When’s the last time you read a news story with a happy ending?
After all, as a general rule of thumb, it’s the noise that makes news.
It’s human nature.
Maybe it’s because bad news makes us feel better about ourselves. Our lives could be worse – just look at that sad and sordid story.
But then there’s Heard County High School in Franklin, Georgia, population 993.
In a nod to tradition, seniors in the high school there regularly try and pull off a prank this time of year. It’s intended to be good-natured fun to help celebrate their upcoming graduation. This year, some of Heard’s students took the school’s American flag and spray-painted “Seniors 2K18!” across it.
Flag desecration – some prank.
Reaction was swift and harsh, with administrators, teachers, other students and community leaders expressing unified and justifiable outrage over the vandalism.
Thankfully, that’s not the end of the story.
Heard County High School’s Principal Brent Tisdale met with the students and determined they didn’t intend to disrespect the flag. He turned it into a “teachable moment” by inviting veterans to come and talk with the offending students about patriotism and the meaning of the Stars and Stripes. According to reports, the students were deeply remorseful, with several breaking down in tears following their meetings with men and women of our Armed Forces.
This practical and down-to-earth approach to their bad behavior brings me back to my childhood, as a kid growing up in Southern California in the late 1960s and early 1970s. My father had abandoned us when I was just 5, and so my scrappy mother did her best to keep the Daly kids on the straight and narrow. There was very little money. She waited tables to make ends meet. I don’t know how she kept it all together, raising 5 kids on her own.
But if we acted up or out, my mom used every available resource to set us in the right direction, including the wisdom and counsel of the many adults in our neighborhood. My mother was direct and no-nonsense and made sure we were surrounded by people who possessed a similar disciplinarian style to hers.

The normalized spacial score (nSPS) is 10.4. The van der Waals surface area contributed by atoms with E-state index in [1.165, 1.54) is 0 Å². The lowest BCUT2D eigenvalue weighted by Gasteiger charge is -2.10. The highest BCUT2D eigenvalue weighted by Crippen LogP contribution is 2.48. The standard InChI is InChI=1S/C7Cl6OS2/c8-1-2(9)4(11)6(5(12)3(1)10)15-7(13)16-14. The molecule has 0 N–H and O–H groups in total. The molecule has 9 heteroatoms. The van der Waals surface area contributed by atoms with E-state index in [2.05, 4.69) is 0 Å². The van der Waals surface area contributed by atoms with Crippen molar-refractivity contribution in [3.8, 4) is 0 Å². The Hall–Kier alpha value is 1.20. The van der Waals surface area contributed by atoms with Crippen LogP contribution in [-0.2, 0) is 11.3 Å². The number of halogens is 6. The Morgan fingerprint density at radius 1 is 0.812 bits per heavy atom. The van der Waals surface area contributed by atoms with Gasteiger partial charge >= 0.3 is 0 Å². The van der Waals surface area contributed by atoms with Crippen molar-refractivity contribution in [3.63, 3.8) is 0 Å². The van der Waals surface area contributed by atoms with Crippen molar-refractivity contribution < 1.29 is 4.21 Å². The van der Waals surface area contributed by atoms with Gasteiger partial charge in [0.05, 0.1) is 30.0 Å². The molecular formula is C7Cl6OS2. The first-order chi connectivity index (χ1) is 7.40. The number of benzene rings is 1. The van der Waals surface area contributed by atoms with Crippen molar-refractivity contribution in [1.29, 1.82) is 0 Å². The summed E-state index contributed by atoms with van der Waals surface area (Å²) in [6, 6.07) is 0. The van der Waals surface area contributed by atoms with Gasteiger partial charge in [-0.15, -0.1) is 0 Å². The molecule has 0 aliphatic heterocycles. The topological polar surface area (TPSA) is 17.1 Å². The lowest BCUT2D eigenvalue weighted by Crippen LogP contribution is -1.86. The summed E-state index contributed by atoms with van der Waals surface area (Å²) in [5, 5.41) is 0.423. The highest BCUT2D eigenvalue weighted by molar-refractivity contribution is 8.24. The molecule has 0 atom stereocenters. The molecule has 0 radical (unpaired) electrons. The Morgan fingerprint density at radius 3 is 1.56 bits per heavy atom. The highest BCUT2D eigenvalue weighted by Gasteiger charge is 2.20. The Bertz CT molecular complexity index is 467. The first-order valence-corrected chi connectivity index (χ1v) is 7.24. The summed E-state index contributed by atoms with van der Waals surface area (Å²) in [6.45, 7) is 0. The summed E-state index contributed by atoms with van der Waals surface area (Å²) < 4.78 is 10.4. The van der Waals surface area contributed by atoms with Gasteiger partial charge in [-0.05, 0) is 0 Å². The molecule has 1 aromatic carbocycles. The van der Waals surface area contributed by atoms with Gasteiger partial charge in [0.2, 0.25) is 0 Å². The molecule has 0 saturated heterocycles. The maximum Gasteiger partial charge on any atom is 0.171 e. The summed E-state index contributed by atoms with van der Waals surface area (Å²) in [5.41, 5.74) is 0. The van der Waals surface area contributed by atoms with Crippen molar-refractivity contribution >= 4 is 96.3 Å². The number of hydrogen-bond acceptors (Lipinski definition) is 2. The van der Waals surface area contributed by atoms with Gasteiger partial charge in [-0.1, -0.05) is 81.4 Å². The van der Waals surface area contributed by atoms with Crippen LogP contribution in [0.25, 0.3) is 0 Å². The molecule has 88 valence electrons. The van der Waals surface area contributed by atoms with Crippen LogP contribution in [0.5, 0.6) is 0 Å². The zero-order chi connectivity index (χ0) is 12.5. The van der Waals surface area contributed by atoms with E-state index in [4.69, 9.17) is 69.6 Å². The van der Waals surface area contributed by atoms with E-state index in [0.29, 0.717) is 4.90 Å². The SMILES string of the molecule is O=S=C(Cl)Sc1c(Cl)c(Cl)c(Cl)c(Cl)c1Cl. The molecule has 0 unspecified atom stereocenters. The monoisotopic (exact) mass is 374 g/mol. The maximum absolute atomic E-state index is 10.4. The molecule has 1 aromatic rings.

I was reminded of my late mother’s good habits when I heard about Principal Tisdale’s reaction to the flag desecration. His approach was utterly practical. Who better to talk about our flag’s meaning than the men and women who have voluntarily and sacrificially stepped forward to defend it?
It seems that Mr. Tisdale also understands the volatile and very imperfect nature of teenagers. It’s easy to run down today’s youth, to discount and diminish them as something less than America’s best.
Surely there are plenty of examples of deviance and delinquency to point to to make the case.
Yet, it has always been so, and Brent Tisdale gets it. Kids have been making mistakes since the beginning of time – and always will. As parents, teachers and church and community leaders, it’s our job to cultivate, develop and nurture the rising generation, mistakes and all. We’re also called on to confront and correct, as well as coach them in the right direction. Our efforts may take time. In fact, when it comes to raising children, we often don’t immediately see the results of our efforts.
As the apostle Paul wrote to the Hebrews, “For the moment all discipline seems painful rather than pleasant, but later it yields the peaceful fruit of righteousness to those who have been trained by it” (12:11).
The Lord entrusts our children to our care for a very brief season. As the old saying goes, “The days are long, but the years are short.” Parenthood can be a difficult assignment, especially given some children’s temperaments and dispositions. But children are a “heritage from the Lord” and akin to “arrows in the hands of a warrior” (Psalm 127:3-4). So when challenges come your way like those at Heard County High School, remember to lean on Him and those you trust for help and guidance. In the end, I think you’ll find God faithful.